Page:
Gaining access to bin Laden's compounds and his wives are among the United States' key demands to Pakistan and officials say the denial is another disappointment from Pakistan.

Pakistanis have in custody three of bin Laden's wives, eight of his children and five other children, according to a senior Pakistani military official.

The CIA is pouring through the trove of information seized at bin Laden's compound, which is enough information to fill the library of a small college, officials say. Among the mysteries they are hoping to uncover is what the Pakistani government knew and did not know. 

Copyright 2011 ABC News Radio


Pakistani Official: Rogue or Retired Elements Aided Osama Bin Laden

AAMIR QURESHI/AFP/Getty Images(ISLAMABAD, Pakistan) -- In the strongest public statement yet from the Pakistani government following the raid on Osama bin Laden's compound in which the al Qaeda leader was killed, a senior Pakistani official in the civilian government tells ABC News, "Elements of Pakistan intelligence - probably rogue or retired - were involved in aiding, abetting and sheltering the leader of al Qaeda."

This is based on the government's judgment that the number of years Bin Laden spent in Abbottabad - and it now appears in a village outside the city of Haripur - would have been impossible without help, possibly from someone in the middle tier of ISI -- Pakistan's intelligence agency -- who grew up fighting alongside the mujahidin against the Soviets, said the official.

According to the official, the military and ISI have been weeding some of them out but many remain.

There have long been sharp divisions between the civilian government and military in Pakistan, and those divisions are now playing out in public.

As for the United States, this official says U.S. officials are demanding the identities of particular ISI agents, in part, as proof the government is truly serious about confronting al Qaeda's supporters on the inside.

Copyright 2011 ABC News Radio


Muslims and Christians Clash in Egypt

KHALED DESOUKI/AFP/Getty Images(CAIRO, Egypt) -- Violence continued between two religious groups in Cairo, Egypt on Sunday.

A violent encounter erupted just off of Tahrir Square when groups of Coptic Christians tried to stage a sit-in outside of the State TV building and became involved in a clash with some Muslims, according to a report by the Al Ahram newspaper. Both groups reportedly hurled rocks at each other during the clash. It is unknown if anyone was injured in the violence.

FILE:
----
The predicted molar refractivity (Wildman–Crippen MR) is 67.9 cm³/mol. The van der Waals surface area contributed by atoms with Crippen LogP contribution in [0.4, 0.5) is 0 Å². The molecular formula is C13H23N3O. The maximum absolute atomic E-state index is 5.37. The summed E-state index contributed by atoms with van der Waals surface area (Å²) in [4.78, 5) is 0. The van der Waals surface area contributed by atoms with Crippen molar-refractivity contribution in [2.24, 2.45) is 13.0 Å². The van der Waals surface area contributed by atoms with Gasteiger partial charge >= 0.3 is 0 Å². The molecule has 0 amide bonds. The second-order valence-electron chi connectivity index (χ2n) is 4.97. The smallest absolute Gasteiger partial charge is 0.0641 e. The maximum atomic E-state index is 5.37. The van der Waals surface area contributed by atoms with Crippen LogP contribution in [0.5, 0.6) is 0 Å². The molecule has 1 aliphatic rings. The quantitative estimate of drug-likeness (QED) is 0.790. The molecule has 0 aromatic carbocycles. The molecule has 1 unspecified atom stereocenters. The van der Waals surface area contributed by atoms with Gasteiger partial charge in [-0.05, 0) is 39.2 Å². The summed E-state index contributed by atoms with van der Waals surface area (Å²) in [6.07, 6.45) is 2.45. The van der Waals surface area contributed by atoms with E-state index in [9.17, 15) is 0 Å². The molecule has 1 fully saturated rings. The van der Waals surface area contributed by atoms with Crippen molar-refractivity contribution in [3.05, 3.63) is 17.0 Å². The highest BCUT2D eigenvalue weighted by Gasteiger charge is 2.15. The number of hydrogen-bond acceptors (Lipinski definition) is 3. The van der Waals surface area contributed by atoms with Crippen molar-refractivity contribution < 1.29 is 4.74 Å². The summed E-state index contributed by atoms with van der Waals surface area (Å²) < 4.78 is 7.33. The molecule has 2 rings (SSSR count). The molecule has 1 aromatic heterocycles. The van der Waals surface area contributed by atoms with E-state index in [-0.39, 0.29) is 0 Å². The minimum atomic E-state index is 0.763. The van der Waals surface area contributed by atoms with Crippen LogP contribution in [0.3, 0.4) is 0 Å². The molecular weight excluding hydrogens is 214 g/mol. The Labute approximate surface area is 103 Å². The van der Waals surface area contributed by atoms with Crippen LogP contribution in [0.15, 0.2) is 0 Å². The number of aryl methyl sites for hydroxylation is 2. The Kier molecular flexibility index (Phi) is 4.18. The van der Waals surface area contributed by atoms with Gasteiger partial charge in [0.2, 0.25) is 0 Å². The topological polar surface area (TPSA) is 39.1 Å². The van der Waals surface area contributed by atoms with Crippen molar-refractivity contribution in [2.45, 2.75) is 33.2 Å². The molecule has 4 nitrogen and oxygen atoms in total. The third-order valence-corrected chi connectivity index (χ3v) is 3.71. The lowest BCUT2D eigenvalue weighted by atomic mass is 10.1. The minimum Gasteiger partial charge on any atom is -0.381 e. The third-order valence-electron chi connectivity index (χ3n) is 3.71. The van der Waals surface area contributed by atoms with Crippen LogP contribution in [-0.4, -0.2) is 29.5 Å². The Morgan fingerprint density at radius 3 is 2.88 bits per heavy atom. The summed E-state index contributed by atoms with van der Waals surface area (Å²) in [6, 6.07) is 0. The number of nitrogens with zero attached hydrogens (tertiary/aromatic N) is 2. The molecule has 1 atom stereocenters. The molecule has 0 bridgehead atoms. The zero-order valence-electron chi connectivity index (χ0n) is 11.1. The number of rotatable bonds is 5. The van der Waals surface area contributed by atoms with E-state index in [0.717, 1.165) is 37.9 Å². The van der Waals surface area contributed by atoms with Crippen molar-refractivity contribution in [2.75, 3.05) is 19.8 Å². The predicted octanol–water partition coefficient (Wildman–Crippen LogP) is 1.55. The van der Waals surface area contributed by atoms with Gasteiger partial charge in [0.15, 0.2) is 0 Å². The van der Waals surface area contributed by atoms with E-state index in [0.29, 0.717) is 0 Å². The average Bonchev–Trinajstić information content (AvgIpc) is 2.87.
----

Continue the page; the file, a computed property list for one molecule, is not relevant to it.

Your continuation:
The sit-in was reportedly in response to 12 people being killed and 230 people bing injured on Saturday during a march by Salafists near a Coptic church located in a Cairo suburb.

In response to the weekend violence, government officials released a statement on Sunday, saying that an “iron hand” would be used to protect national security.

Copyright 2011 ABC News Radio


Pakistani Ambassador: 'Heads Will Roll' After Osama bin Laden Raid

ABC News(WASHINGTON) -- If Pakistani officials knew Osama bin Laden was living peacefully in the country, said Pakistani Ambassador to the United States Hussain Haqqani, they would have done something.

"If any member of the Pakistani government, the Pakistani military or the Pakistani intelligence service knew where Osama bin Laden was, we would have taken action," Haqqani told ABC News’ Christiane Amanpour. "Osama bin Laden's presence in Pakistan was not to Pakistan's advantage."

The strength of Pakistan's intelligence service and its cooperation with the United States have been questioned since the killing of Bin Laden nearly one week ago. U.S. forces killed the al Qaeda leader in Abbottabad, Pakistan, a military town about an hour's drive north of Islamabad, the capital. Bin Laden's compound was less than a mile away from an elite Pakistani military academy.

Pakistan is pursuing an investigation to understand how the al Qaeda leader could have been hiding right under the military's nose. It is premature to reveal the details of the investigation, said Haqqani. Punishment, if warranted, will be delivered, he added.

"Heads will roll once the investigation has been completed," Haqqani said. "Now if those heads are rolled on account of incompetence, we will share that information with you, and if, God forbid, somebody's complicity is discovered, there will be zero tolerance for that as well."

White House national security advisor Tom Donilon told Amanpour that Pakistan has in its custody all the non-combatants of the Abbottabad compound, including three of Bin Laden's wives. Pakistani officials also took additional material from the compound.

Pakistani officials have interviewed at least one of Bin Laden's wives.

"We understand that one of the wives never left the same floor as Osama bin Laden because they were paranoid of physical movement, they didn't go to windows, they didn't have any fresh air," the Pakistani ambassador revealed.

As to whether Pakistan will grant the United States access to the wives and the material in Pakistan's position, Haqqani stuck to a diplomatic script.

"What we do, Mr. Donilon will know," Haqqani said.

Copyright 2011 ABC News Radio


Plane Crashes in Indonesia

Jupiterimages/Photos[dot]com/Getty Images(JAKARTA, Indonesia) -- There were reportedly no survivors after a Merpati Airlines plane crashed just off the coast of Kaimana, Indonesia on Saturday.

The plane was reportedly attempting to land in poor weather conditions in the province of West Papua, when it went down just short of the airstrip, according to published reports. A total of 27 people, inclusive of the flight crew, were said to be onboard the aircraft when it crashed.

The bodies of at least 15 people were recovered following the crash.

The cause of the crash is being investigated.

Copyright 2011 ABC News Radio